According to numerous news reports, data scientists are in high demand. Chris Pouliot, Netflix director of algorithms and analytics, knows that only too well. When he started at Netflix five years ago, he was the company’s lone data scientist. Nowadays, he has responsibility for managing and building entire teams.

Who are these data scientists? How do you find them? How do you interview them, and structure them in the organization? These are some of the questions Pouliot answered for attendees of Rock Stars of Big Data at the Computer History Museum Tuesday.

First and foremost, he said, is understanding what a data scientist is, since there are varying ideas on the definition. Data scientist has been called today’s sexiest job—a label that is endlessly repeated. “This is the data scientist’s favorite quote,” said Pouliot. “We like to be called sexy. I’ll take that compliment every day.”

In reality, what people must do to become a data scientist is more about years of hard work than innate sex appeal. Pouliot said the data scientists that Netflix hires typically have a master’s degree or Phd in a quantitative discipline. Those with an undergraduate degree only shouldn’t entirely be ruled out, but they would need to be exceptional.

They should have experience with regression and time-series analysis, as well as hands-on experience in gathering data. “That’s really hard to learn on the job. It takes years and years of school to learn this,” Pouliot said. “We’re really looking for creative data scientists who understand how each component of the algorithm works.”

Experience in gathering data using tools such as SQL, Hive, Pig, or Python is also important, he said, since gathering their own data also helps them manipulate the data and understand potential problems.

Pouliot said it’s not a good idea to build a team with clones of the best data scientist you currently employ. Rather, team members should have diverse backgrounds and approaches. Still, it’s important that they have some common base of knowledge. Team members may come from electrical engineering, statistics and math, or physics and use different tools and processes. Yet it’s important for them to possess a common understanding of programming, deep math, and predictive modeling.

If team members have some commonalities and differences, it enables better creative brainstorming. “When these people brainstorm on a white board, it’s really a beautiful thing,” Pouliot said.

Horizontal data science teams lead to better brainstorming and better career paths for participants. In addition, they make it easier to shift people around to meet demand and manage the team. Vertical teams, meanwhile, provide deep business context. They also tend to produce less friction.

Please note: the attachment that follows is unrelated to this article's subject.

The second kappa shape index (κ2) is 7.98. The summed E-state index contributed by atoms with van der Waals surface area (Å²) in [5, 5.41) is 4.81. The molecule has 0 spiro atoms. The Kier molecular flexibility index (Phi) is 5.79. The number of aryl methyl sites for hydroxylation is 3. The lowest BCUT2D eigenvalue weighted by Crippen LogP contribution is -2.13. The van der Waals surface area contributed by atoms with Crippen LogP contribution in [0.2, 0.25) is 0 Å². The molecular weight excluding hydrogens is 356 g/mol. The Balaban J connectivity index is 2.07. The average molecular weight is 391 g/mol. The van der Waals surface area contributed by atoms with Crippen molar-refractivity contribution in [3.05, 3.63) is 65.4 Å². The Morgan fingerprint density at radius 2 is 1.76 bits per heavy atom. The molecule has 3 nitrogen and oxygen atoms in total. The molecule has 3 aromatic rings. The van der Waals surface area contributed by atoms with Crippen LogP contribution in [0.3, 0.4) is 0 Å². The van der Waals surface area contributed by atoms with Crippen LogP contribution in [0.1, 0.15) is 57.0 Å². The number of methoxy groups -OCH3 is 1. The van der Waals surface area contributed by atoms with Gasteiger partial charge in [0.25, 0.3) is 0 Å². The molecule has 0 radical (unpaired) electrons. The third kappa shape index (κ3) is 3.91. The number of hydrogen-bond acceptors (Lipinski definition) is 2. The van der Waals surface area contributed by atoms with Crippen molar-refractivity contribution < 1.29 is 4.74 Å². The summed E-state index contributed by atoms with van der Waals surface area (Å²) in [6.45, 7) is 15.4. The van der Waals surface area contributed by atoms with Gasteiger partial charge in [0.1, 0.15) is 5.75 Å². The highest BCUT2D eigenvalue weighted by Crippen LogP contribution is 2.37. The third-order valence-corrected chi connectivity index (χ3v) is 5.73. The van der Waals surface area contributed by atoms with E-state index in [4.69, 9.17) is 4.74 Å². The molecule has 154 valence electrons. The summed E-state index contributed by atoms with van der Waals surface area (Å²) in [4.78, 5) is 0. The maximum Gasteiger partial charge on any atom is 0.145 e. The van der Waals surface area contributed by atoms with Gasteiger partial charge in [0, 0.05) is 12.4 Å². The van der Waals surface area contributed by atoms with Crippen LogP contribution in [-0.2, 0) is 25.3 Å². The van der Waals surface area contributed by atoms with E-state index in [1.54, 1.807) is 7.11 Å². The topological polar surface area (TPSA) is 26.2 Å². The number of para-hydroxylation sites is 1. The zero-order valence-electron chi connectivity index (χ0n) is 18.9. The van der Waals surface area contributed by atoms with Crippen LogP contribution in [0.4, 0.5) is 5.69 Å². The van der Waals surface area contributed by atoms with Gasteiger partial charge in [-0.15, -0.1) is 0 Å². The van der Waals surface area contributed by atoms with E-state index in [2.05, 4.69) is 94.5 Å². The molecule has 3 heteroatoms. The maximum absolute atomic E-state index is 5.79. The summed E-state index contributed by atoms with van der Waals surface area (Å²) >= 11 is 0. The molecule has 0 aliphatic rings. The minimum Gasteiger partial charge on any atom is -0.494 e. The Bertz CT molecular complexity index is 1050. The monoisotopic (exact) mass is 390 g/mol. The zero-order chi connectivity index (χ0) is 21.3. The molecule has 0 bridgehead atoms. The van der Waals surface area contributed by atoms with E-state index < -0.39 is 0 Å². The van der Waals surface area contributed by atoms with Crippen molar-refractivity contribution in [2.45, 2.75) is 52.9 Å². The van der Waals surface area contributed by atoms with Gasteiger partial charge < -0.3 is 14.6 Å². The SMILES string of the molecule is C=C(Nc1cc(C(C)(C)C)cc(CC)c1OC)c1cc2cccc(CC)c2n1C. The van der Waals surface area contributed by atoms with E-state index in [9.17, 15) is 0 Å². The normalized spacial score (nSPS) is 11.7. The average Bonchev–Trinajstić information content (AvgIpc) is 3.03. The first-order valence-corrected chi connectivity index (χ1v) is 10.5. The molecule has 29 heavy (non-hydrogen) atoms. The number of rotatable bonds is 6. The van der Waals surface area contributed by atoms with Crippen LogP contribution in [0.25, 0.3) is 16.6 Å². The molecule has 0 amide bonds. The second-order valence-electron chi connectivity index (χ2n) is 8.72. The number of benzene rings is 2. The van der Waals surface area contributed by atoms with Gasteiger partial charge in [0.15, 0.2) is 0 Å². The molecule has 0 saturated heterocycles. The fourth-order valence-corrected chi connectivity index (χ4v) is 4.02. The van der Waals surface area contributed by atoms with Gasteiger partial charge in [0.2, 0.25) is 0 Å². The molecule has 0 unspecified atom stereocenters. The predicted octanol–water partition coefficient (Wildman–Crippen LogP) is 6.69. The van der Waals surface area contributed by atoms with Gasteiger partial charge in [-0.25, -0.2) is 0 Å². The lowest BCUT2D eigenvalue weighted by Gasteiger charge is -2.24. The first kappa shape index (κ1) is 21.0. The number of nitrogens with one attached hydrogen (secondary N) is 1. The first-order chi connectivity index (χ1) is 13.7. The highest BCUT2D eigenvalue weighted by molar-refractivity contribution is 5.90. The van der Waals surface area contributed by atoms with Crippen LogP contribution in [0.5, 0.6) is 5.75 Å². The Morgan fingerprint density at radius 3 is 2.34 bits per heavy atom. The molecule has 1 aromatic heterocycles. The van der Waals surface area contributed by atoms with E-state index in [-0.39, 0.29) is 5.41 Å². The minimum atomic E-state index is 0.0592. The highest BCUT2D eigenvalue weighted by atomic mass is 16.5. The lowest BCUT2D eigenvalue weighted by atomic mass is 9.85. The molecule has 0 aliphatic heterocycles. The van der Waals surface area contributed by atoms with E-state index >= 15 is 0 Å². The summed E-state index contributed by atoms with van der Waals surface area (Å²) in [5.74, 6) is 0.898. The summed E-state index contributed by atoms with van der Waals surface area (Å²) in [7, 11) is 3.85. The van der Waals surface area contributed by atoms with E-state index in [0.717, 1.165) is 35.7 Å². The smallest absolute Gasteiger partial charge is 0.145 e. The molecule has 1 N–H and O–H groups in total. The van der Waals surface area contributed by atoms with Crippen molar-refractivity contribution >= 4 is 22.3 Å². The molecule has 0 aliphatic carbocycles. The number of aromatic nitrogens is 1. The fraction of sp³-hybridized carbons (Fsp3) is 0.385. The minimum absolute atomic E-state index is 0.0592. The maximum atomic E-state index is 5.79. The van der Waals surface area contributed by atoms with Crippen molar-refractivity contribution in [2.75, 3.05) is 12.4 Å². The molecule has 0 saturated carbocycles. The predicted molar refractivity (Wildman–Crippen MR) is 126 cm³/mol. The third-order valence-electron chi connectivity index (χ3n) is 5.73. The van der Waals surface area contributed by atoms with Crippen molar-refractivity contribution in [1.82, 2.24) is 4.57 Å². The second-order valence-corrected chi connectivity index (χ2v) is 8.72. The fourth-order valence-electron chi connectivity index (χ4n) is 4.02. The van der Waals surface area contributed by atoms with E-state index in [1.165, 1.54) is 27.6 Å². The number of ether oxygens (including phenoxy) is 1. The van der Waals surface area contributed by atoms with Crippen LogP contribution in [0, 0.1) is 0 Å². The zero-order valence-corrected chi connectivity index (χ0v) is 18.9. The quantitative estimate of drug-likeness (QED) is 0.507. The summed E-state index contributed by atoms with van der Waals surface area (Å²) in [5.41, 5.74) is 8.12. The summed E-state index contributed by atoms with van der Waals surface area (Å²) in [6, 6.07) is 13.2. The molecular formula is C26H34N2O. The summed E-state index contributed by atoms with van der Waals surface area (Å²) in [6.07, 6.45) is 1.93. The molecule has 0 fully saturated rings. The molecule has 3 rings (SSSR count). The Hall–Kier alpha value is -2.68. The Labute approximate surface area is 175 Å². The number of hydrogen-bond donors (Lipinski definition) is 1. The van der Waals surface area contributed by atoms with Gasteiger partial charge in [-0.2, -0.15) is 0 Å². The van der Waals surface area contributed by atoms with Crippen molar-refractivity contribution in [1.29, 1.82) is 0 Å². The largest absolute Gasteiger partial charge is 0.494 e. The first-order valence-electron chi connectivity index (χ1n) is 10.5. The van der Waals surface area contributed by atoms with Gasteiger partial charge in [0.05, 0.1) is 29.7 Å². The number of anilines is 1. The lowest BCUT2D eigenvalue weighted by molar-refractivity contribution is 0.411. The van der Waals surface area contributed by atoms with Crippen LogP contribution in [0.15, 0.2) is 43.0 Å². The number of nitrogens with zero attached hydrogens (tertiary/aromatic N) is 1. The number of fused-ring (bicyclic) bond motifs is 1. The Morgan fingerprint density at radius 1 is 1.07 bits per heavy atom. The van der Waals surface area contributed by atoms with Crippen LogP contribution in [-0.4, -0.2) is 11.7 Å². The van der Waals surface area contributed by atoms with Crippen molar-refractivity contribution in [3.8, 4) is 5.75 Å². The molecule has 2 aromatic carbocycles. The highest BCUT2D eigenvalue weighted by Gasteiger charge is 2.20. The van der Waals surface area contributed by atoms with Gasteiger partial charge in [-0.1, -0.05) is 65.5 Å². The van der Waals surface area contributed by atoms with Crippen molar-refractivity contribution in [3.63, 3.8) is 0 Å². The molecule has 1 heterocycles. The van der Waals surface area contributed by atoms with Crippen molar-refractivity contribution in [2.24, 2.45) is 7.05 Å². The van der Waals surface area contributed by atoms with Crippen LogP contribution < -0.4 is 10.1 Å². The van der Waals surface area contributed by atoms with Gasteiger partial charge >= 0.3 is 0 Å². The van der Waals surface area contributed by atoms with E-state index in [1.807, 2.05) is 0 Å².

In terms of hiring data scientists, Pouliot suggests starting with resumes, then drilling down by asking in-depth questions. Frequently, applicants may have worked on interesting projects, but don’t possess a very deep understanding of the technology. Next, it’s a good idea to get then to engage in brainstorming to gauge their ability to think creatively.

For data scientists just graduating from college, Pouliot advises entering contests to prove your abilities or gaining in-depth knowledge on several topics. “The first job’s the hardest to get. You just have to get that first job,” he said.

Big Data: It’s Not a Technology Problem

Teradata Chief Analytics Officer Bill FranksBill Franks, who studied statistics in college, used to be “the guy in the corner who everyone ignored.” He’s now chief analytics officer of Teradata and an acknowledged data analytics expert and author.

“It’s amazing to me how analytics has actually become popular. It used to be I would talk to somebody who would talk to somebody who made the decisions. Now, analytics people are sitting very close to the decision makers and in some case are the decision-makers,” said Franks. “Who knew that doing analytics would come to be known as sexy?”

Franks dispelled some of the hype surrounding big data, such as that big data will replace the need for analysis. Rather, he said, “big data requires big judgment. More data can lead to the need for more judgment, not less.”

In addition, data by itself isn’t of much use. “The real power that I see in big data is not the data, it’s about the information,” said Franks. “It’s in the new information it provides to analytic processes.”

Franks also argued that the technology and tools to handle all aspects of big data are currently available today. He recalled a conversation he had at a conference last year with the networking manager from a major company. The networking manager was talking about challenges he was facing. “He threw out the comment, ‘How could it not be a technology issue when the network can’t handle the data?’”